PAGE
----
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So I have been a bit lost in the terms, so first of all I present you what I have learned so far:
System requirements specification - what users want, what the system should do Functional requirement - how the things, which users want, will actually work in the application

Also I would say that the latter is a design document. Is that right or is there another document in addition to these?

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4 Answers 4

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Functional specification is a design document - describes exactly the functionality of the system. What John Bode suggest is something else, system specification in OP's context means a specification of the software system, done by business analyst. System requirements specification describes the functionality of the system as wanted by users.

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FS is not a design document, there is no clue to implementation etc. –  user970696 Dec 13 '12 at 18:24

Basically, yes. Software Requirements Specification states what the business users want the system to do, while Functional specification describes the actual functions of the system, usually linked to the business requirements.
E.g: Business requirement (User): I want to see the number of trades and their exposures
Functional spec: A grid displaying in one column Trade with its ID and in the other column its exposure. The exposure is taken from the table TRADE_EXPOSURES...

The design should be separated from the requirements. FS is just lower level of SRS. FS is used for test case derivation in functional testing, SRS usually for acceptance testing. SRS is also used as a base for system testing, where the implenentation is validated against it (does it fit what the customer wanted?)

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IME, system specs define the hardware and software environment that the new application will operate in, while functional specs define what the application will do (my experience may not be typical, however).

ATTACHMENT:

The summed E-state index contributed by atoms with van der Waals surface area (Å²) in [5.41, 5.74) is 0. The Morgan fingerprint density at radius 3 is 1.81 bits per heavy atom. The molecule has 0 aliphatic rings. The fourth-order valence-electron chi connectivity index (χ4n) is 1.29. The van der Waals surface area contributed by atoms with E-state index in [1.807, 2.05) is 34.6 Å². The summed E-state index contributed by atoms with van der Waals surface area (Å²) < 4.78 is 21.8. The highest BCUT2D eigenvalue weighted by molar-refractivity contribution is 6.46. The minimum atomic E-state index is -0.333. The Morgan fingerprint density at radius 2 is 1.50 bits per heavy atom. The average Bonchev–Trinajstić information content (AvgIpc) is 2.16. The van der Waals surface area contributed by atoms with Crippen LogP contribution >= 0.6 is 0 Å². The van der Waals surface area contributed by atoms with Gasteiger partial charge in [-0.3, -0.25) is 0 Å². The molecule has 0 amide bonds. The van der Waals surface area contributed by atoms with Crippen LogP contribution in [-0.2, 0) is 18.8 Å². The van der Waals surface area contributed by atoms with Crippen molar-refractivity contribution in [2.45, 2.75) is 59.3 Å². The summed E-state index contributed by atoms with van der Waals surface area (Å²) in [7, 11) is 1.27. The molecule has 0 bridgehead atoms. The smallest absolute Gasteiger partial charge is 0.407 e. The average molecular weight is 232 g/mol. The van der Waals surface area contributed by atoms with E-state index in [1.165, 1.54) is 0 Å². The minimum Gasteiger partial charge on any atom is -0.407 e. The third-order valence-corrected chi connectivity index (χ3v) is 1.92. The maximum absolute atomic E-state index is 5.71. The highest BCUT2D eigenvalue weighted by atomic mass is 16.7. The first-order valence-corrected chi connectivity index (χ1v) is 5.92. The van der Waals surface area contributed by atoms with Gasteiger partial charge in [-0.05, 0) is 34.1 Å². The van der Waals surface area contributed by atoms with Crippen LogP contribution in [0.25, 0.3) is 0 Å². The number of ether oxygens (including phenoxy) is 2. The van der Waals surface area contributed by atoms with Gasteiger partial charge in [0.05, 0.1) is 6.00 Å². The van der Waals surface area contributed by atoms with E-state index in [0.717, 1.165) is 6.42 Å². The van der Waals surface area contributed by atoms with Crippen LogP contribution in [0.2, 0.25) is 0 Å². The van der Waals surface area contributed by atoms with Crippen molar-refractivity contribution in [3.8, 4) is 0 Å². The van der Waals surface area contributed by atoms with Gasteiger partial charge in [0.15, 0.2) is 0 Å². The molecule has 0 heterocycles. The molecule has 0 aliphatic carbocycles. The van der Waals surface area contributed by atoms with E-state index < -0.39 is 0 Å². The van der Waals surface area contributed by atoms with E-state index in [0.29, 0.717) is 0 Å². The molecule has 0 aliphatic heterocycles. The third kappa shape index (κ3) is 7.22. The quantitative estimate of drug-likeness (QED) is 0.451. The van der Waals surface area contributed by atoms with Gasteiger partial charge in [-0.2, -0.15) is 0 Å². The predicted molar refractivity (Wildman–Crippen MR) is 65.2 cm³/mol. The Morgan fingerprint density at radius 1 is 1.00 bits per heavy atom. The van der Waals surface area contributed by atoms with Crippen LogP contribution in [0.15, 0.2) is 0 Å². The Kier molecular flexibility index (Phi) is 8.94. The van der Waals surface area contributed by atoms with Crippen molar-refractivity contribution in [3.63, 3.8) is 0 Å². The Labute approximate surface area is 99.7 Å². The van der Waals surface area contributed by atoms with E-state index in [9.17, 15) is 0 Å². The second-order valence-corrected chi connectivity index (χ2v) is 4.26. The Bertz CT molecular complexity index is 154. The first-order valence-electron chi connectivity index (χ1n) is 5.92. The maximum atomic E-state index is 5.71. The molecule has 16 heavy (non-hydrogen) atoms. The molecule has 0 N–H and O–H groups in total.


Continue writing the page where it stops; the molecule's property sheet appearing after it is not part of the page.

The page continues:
Design documents are a different animal. They define the structure of the application, breaking it into components, specifying the implementation of each component, the interfaces between components, the order in which components perform their operations, etc. ("component" is meant to be a very high-level, abstract term here; it could correspond to classes, modules, or even individual functions or methods). Design documents also often have a "traceability matrix" showing which requirements are satisfied by particular elements of the design.

For a stupidly simple example:

System specification: The application will run on Linux as a command-line app in a bash shell.

Functional specification: The application will print the text "Hello, World" to the console and then terminate.

Design document: The application will be implemented as a single C program consisting of the function main, taking no arguments. Upon entry, it will call the standard library function printf with the string literal "Hello, World\n" as its sole argument. After the printf call, the application will return a 0 to the execution environment.

The "design document" isn't usually so detailed as to specify individual lines of code, but you should get the idea.

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Generally "System requirements specification" is a detailed overview of all requests that customer wants to implement. So maybe you confused the system specification with SRS. –  user970696 Jul 28 '12 at 13:52

Term design document is too broad

Besides the Software Requirements Specification (SRS), there are different design documents and their number increases with the complexity of the project.

For software design document may contain different sections like Data, Architecture, Interface, Structured Programming concepts, etc..

There is also an article How to Write an Effective Design Document that you may want to look and of course a wiki reference Software design document - that might be helpful to look.

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